We saved the best for last with the horses, and Marjie’s final project was Nessa. Nessa was the reason she’d come here in October 2007; Ness has a bad tendon on her front right, and was very lame when we got her. Her front feet don’t grow evenly because she spent so long barely walking on the bad foot, and in 2007 Marjie had evened her up as much as possible. It was difficult then because the feet were so different, and because Ness, who hasn’t always been treated nicely, was difficult to handle and did a lot of kicking, rearing, and pulling away, which made Marjie’s job almost impossible – although not quite impossible, since she managed to give her a good enough trim that we were able to start riding her a few months later and she’s been relatively sound ever since. Between late 2007 and early 2008, we’ve done a lot of work with Ness, riding her and handling her, and generally teaching her that people are here to help her, not hurt her, and she’s become a much more agreeable horse. However, since she had Lodo and he was nursing, we’d been unable to do anything with her back feet, although we have managed an occasional trim on the front. Anyway, Marjie worked on her front feet with very little difficulty, and then decided to move to the back. Last time, she worked with her for about three hours and still couldn’t do both back feet, and we didn’t want to keep her all day this time.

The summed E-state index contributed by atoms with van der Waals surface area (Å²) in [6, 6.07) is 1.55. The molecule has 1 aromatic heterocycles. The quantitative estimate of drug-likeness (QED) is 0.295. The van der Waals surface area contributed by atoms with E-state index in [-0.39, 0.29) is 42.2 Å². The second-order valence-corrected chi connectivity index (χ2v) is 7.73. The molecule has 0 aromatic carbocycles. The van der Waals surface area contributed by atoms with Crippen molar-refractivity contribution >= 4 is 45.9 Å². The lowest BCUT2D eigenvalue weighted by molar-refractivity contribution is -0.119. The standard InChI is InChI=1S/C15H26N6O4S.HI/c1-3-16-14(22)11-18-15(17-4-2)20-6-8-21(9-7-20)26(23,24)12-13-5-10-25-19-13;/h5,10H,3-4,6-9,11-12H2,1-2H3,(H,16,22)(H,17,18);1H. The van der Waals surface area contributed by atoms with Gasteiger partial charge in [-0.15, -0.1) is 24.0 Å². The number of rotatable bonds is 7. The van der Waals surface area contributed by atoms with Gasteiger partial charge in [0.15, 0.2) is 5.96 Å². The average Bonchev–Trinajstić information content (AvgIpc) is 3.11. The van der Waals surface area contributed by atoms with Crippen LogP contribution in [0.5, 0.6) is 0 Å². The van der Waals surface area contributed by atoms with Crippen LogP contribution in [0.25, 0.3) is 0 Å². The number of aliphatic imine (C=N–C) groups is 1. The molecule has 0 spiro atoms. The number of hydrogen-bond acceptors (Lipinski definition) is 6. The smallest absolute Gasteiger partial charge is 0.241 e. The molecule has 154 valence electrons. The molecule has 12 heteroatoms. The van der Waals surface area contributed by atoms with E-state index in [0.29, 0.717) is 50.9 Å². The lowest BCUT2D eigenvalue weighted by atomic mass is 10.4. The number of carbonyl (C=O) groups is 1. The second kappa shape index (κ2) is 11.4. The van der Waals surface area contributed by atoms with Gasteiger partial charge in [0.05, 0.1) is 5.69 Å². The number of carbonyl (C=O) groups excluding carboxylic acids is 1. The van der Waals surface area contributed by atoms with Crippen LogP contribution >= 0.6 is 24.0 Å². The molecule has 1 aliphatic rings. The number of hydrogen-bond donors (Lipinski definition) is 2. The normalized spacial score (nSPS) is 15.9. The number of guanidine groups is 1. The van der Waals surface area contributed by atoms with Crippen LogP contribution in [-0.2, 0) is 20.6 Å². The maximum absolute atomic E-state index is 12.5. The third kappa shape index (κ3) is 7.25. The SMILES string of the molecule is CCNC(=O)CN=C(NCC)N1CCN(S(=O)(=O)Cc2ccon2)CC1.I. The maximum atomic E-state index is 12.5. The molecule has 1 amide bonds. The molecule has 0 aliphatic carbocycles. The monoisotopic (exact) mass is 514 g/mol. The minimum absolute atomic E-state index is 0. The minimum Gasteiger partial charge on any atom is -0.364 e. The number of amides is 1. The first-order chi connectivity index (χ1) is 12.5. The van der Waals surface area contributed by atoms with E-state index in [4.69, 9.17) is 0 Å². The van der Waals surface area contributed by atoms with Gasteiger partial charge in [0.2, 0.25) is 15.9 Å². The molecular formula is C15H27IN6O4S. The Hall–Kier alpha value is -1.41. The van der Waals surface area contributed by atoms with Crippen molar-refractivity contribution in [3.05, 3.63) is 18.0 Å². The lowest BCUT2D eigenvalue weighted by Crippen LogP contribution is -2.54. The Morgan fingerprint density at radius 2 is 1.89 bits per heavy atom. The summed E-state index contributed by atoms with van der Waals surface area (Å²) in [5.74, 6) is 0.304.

However, Ness very willingly let her do one back foot, and then, with Marjie’s incredible patience and magic touch with horses, she let her do the other with only about 15 minutes of unwillingness which, unlike last time, was just pulling away and unbalancing rather than kicking and running backward. She even finally let Marjie have the foot when Marjie was backed up to the custard apple tree, so Marjie was able to sit on a knot on the tree trunk with Ness’s foot in her lap and make the fourth foot as beautiful as the other three! Success! And, the best thing is, Ness is now letting us pick up and clean all four feet!
We had to laugh with Marjie because her Belize property is on the coast, and she came here saying she had no interest in living in the jungle, she just wanted life on the beach. She said she had no interest in getting back into horses in Belize (except for helping people like us!), and she thought about as much of the local Belizean horses as we did when we first moved here – why would anyone bother to keep these rough little horses who eat a lot and still stay skinny? However, after working with our six horses and spending a day on horseback on the jungle trails, her change in attitude was far quicker than ours. By the time she left she was not only raving about how good their feet are, how tough they are in general, what nice attitudes and work ethics they have, how perfect they are for jungle trail riding, and how they really are the perfect size for her, but she’d made a comment to Lodo as she was working with him that he’d better be nice to her because she’d probably be the first one on his back. Tom and I grinned, and openly laughed a few minutes later when she asked if we’d sell him to her when she moved to Belize. She initially thought we were laughing because we’d said we weren’t planning to sell him (which we’re not, but we’ve learned you never say you’ll never sell a horse since we’ve sold at least two we swore we’d never sell), but when we explained that we were laughing because SHE’D said she wasn’t getting back into horses in Belize, she had to laugh too. Leave it to horses to make you break your word!